As a co-founder of an eCommerce startup in a highly competitive industry, I quickly realized that we had to move beyond the basics of marketing optimization and test some advanced techniques to improve our ROI.
After much trial and error, we found few tactics that were really effective. Although our startup did not survive, the learnings I took away from our extensive experimentation and optimization were priceless. In this post, I will cover some of the techniques that worked really well for us.
Before I share these tactics, I would like to point out that it is crucial to achieve a high level of alignment between your marketing, engineering and product teams. Your engineering team should understand marketing and your marketing team should understand the technology. In today’s world, technology plays a significant role in marketing optimization and it is important for your teams to have that common perspective.
Tactic 1: Customize Website Experience Based Upon Visitor Personas
All marketing channels are not equal. Visitors from different channels (or campaigns) are typically in different stages of purchase cycle and have different aspirations.
For example, visitors coming from your affiliate channels that focus on coupons are more likely to be interested in exploring discounted products. On the other hand, visitors coming from Display channels such as Facebook might need some inspiration and education before you barrage them with pricing and transactional information. Many marketers spend a good deal of time optimizing the initial landing page to make sure it is relevant to the campaign that brought the visitor.
But what about optimizing the rest of the website based upon the visitor’s context?
We found that making subtle changes to the entire website content based upon visitor’s persona (associated with the marketing campaign) resulted in over 20% increase in conversion rate. For example:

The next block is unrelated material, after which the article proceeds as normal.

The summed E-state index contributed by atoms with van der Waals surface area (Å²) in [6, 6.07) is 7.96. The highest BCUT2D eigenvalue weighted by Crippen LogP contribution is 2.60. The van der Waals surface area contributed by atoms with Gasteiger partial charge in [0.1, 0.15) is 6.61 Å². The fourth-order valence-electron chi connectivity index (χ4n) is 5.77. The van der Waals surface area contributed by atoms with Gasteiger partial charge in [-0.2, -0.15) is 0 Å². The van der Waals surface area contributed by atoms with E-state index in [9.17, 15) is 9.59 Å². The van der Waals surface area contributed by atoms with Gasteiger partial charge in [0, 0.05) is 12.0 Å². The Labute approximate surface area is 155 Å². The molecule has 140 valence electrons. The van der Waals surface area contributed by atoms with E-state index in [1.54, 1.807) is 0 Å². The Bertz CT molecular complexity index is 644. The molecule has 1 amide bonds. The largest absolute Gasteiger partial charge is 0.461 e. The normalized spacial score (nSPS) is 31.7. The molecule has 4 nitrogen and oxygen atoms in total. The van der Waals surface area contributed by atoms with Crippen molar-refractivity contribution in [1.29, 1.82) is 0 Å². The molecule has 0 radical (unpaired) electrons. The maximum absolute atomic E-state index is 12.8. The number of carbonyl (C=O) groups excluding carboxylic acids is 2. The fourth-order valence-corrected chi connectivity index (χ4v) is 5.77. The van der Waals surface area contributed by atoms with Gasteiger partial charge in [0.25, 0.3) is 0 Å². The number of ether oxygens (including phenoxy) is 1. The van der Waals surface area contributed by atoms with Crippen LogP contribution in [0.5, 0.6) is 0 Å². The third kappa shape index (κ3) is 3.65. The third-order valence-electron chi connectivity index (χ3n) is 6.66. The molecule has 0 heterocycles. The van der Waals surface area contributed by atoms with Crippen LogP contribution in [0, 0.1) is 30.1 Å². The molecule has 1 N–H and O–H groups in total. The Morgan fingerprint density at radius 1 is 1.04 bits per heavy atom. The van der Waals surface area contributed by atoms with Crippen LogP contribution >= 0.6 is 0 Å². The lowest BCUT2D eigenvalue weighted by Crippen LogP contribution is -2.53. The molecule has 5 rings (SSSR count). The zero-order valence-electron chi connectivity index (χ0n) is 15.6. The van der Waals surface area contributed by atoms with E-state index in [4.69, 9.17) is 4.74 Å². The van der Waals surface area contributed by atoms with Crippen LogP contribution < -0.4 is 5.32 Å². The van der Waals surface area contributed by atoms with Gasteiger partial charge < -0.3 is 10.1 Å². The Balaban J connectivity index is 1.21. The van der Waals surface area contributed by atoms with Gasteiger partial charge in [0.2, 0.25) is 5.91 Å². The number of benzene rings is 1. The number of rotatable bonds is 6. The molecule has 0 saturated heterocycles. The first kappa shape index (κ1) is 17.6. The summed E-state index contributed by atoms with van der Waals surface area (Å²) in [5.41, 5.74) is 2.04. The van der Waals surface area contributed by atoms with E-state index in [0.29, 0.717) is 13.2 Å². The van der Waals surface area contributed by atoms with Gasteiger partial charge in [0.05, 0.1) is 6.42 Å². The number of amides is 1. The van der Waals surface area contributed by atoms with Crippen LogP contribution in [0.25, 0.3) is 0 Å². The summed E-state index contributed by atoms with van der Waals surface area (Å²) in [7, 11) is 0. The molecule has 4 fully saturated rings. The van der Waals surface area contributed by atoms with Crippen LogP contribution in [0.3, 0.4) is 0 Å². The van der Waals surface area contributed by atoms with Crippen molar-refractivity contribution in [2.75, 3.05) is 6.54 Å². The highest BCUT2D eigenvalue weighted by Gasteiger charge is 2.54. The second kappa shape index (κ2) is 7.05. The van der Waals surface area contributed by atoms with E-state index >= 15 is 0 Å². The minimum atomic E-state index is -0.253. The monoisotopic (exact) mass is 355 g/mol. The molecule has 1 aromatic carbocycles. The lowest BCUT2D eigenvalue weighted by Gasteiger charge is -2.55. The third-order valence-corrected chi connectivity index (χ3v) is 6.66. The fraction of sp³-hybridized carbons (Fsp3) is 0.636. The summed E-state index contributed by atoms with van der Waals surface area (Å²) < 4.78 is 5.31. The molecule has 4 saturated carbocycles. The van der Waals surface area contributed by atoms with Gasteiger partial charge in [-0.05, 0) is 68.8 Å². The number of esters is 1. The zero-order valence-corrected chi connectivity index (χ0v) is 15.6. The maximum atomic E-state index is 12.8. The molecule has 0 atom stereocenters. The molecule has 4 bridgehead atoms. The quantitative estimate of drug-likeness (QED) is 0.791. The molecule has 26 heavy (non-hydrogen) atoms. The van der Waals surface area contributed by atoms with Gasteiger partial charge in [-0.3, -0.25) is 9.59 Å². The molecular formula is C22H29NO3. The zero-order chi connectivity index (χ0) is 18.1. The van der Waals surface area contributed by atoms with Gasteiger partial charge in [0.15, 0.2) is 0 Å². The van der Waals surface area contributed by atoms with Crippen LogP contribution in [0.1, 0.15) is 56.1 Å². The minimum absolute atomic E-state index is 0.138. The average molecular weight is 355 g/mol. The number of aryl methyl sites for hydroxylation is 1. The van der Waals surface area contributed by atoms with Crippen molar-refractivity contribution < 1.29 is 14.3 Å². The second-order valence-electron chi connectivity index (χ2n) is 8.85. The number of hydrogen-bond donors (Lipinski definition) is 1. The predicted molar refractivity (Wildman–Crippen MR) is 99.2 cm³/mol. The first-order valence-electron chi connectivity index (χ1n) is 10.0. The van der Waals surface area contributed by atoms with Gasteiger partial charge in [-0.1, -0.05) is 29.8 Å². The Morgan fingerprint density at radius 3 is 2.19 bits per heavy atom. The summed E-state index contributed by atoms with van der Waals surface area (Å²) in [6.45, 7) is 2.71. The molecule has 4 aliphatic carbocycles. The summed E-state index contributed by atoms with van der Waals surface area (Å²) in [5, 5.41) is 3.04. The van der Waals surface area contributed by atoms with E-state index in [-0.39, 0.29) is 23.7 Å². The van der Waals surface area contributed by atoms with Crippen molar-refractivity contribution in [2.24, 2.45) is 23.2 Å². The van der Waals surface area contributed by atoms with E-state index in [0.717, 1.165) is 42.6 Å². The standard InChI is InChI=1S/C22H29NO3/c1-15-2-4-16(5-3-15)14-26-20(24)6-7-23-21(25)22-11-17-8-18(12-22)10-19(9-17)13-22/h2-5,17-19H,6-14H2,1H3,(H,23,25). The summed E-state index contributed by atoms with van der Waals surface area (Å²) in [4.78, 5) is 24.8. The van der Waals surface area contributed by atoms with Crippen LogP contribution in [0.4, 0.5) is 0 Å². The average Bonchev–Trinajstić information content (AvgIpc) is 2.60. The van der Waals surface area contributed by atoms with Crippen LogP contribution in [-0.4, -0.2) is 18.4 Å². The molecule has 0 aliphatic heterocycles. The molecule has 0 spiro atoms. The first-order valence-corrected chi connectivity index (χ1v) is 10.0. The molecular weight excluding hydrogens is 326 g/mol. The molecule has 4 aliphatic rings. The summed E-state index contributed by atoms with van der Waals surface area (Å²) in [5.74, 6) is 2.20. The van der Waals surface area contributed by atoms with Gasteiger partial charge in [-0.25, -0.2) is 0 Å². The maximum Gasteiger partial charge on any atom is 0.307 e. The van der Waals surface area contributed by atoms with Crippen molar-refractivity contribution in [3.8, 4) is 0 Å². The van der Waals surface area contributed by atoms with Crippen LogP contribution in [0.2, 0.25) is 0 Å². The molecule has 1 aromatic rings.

- Automatically changing the product sorting algorithm on category pages based upon the type of the campaign that brought the visitors (e.g. automatically showing highly discounted products on top of category pages if the visitors came from “deals & discount” focused campaigns).
- Automatically “injecting” dynamic content through out the website based upon the visitor persona (e.g. Showing “Trendy” and “Lookbook” content to visitors coming from Lifestyle oriented Display FB campaigns).
- Dynamically updating the homepage banner sliders based upon the visitor persona (e.g. if the visitor came from “discount” focused campaign, automatically show the “Sale” focused homepage banner as the main banner).
You don’t need to invest in a highly sophisticated personalization technology to implement these dynamic capabilities. In our case, we used Google Tag Manager to setup above rules to update dynamic content throughout the website. Here are some steps to implement dynamic content for your website visitors using Google Tag Manager:
- Come up with 4 or 5 distinct personas that represent your target customers. (See example below)
- Once you have the personas defined, tag every campaign and Ad Set with the appropriate persona. For example, if you use UTM tracking for your marketing campaigns, you can pass an extra variable in your URL such as “utm_persona” which provides a better context about the visitor.
- Then in Google Tag Manager, you can setup rules that dynamically update certain predefined content zones on your website based upon the visitor persona.
- Within the same rules, you can also fire a special Google Analytics event so that you can track the conversion rate improvement associated with these dynamic rules.
Tactic 2: Make Your Campaign Hierarchy as Granular as Possible